Traditionally, treatments such as massage therapy, yoga classes, or even acupuncture, were rarely considered an important part of the wellness chain—and getting insurance providers or employers to pay for them as a preventative measure was difficult. In recent years, however, more understanding has emerged about the value of these types of wellness treatments, both in terms of injury prevention and claim avoidance.

In the first post of this series, I provided an example of a plumber and how AI was being applied to vast amounts of data in order to predict possible injuries. Within that example, there was a suggestion that data may show how plumbers who regularly practiced yoga showed less injury—and that both insurers and employers could benefit financially over the long term by paying for yoga memberships for their employees.

The case of the plumber is an example of how AI can improve the wellness chain. Whereas previously it was difficult to say with accuracy that a treatment such as massage therapy—or a yoga membership—actually helped prevent injury, by examining multiple sources and sets of data of multiple individuals with similar work profiles, AI has the potential to confirm that it does. By getting the data and applying it to the individual you are better able to provide wellness coaching, get him or her back to work more quickly and preventing the short-term ailment from turning into a long-term disability.

This is all part of improving the wellness chain. Whereas insurers are able to look at the health history of only a handful of individuals at a time, AI has the ability to examine thousands of profiles with similar backgrounds almost instantly. This ability strengthens the wellness chain from end to end by:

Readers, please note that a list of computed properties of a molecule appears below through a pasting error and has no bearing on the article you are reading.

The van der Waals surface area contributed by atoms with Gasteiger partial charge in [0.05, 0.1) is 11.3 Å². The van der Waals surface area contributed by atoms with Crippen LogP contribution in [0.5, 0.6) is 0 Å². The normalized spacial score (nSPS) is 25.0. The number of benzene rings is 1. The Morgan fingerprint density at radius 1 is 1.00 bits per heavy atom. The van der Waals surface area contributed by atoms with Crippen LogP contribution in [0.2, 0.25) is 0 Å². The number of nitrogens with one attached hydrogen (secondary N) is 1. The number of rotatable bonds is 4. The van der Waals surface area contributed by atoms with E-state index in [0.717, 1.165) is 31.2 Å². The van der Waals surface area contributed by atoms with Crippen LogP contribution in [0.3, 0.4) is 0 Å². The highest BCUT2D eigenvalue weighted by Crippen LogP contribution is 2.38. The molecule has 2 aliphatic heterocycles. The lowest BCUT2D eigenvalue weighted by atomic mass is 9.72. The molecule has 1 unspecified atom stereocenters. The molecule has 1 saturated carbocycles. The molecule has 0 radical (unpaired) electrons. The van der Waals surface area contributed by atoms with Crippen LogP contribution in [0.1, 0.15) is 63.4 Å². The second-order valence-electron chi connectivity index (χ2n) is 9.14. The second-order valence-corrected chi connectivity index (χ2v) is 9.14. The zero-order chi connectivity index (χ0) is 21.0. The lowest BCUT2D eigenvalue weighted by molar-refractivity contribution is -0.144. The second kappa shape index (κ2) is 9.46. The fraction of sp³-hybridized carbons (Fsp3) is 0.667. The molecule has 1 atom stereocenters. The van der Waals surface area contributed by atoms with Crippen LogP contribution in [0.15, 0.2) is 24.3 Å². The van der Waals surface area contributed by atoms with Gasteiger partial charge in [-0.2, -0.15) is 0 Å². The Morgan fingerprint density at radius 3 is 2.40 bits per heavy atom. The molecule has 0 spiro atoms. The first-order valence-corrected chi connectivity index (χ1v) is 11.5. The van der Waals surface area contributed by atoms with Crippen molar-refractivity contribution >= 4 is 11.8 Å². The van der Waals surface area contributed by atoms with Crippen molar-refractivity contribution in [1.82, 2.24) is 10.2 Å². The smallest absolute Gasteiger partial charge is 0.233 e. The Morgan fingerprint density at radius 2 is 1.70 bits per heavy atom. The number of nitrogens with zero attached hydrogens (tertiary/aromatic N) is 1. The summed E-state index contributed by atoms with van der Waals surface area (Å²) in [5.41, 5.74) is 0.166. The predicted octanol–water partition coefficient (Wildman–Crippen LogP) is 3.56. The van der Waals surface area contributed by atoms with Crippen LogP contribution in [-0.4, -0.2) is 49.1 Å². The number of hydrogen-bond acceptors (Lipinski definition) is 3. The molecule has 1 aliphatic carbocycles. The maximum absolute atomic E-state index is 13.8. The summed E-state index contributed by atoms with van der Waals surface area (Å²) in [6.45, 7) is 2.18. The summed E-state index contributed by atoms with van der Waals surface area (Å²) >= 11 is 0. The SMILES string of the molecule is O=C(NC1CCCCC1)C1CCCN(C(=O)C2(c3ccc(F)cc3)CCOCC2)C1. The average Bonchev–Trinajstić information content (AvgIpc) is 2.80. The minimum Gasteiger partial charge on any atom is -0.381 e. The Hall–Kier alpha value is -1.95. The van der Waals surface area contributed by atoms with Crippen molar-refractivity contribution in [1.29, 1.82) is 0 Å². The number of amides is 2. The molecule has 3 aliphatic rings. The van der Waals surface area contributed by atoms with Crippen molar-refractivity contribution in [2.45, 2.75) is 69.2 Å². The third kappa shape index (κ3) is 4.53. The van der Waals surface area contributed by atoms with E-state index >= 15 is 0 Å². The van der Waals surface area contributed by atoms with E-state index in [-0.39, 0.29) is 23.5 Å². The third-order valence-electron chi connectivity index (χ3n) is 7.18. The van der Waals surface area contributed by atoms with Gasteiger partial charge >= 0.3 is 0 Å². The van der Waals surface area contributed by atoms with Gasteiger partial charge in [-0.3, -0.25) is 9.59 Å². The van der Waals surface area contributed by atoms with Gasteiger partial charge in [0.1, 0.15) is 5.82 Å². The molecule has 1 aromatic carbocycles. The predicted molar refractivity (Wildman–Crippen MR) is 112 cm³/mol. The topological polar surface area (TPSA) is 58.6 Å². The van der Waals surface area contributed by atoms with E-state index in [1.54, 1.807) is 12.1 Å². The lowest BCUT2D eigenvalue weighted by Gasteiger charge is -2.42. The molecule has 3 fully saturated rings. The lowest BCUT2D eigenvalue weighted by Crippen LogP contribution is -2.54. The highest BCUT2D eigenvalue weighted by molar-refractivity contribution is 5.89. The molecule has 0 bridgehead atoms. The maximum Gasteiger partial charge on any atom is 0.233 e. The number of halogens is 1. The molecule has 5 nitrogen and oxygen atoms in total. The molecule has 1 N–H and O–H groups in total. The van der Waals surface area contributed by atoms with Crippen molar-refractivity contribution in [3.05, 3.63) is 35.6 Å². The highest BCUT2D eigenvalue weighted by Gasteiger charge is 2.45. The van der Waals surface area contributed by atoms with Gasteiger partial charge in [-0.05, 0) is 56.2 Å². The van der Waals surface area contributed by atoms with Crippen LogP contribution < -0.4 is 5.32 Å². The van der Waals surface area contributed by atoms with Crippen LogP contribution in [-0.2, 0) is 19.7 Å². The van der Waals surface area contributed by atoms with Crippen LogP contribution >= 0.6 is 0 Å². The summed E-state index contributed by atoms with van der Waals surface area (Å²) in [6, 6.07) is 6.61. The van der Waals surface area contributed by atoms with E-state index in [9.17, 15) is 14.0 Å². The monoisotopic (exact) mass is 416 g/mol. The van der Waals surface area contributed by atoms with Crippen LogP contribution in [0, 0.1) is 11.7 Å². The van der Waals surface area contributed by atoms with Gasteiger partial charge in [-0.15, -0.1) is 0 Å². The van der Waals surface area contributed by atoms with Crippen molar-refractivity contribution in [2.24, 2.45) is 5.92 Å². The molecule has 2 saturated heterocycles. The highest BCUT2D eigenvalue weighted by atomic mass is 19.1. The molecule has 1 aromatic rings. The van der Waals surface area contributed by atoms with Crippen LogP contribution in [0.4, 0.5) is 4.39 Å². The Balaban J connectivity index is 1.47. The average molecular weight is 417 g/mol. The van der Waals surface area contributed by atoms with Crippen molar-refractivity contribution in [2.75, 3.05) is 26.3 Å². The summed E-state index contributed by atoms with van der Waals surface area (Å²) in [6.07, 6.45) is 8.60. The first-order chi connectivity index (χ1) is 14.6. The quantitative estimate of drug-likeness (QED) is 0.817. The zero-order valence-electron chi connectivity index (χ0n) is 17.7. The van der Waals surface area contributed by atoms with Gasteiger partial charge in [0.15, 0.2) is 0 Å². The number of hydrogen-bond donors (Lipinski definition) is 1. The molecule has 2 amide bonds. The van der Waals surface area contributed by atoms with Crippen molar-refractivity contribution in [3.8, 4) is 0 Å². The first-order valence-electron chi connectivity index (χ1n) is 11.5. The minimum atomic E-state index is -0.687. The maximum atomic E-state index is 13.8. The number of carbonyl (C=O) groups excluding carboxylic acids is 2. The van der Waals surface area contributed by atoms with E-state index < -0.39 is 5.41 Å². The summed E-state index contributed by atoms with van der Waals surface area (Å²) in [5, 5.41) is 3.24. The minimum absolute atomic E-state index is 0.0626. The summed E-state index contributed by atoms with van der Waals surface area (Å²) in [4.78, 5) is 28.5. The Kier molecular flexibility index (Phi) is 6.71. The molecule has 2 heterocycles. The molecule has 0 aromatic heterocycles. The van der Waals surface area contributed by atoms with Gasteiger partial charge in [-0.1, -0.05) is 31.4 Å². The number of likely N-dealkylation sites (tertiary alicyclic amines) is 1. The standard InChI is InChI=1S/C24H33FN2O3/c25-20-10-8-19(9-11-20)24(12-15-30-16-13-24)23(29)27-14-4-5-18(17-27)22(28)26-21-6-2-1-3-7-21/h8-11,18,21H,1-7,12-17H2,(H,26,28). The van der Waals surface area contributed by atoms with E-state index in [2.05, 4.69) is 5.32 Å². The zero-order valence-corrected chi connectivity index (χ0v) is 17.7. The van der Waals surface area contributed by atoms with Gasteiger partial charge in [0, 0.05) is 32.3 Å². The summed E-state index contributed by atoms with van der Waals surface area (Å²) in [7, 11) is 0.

1. Optimizing care management;
  2. Improving clinical health and risk indicators;
  3. Improving the quality of life of employees;
  4. Optimizing productivity; and
  5. Controlling healthcare and disability costs over the long term.

Employers and insurance providers who accept AI data learnings stand to benefit from potential cost-savings. Providers also benefit by positioning themselves as forward-thinking—their plans for preventative measures could differentiate them as the better choice for those seeking a provider. Shifting the focus to prevention of injuries rather than just providing compensation for them not only reduces the incidence and severity of claims but benefits everyone.

For my final post in this series, I will take a brief look at Accenture’s Integrate Patient Platform and how it applies AI to multiple sources of information to help create insurance solutions.

To read more about insurance practices and business transformation please visit my blog, where I have several posts exploring everything from data veracity and how it’s reshaping insurance to life insurance and the internet of thinking.

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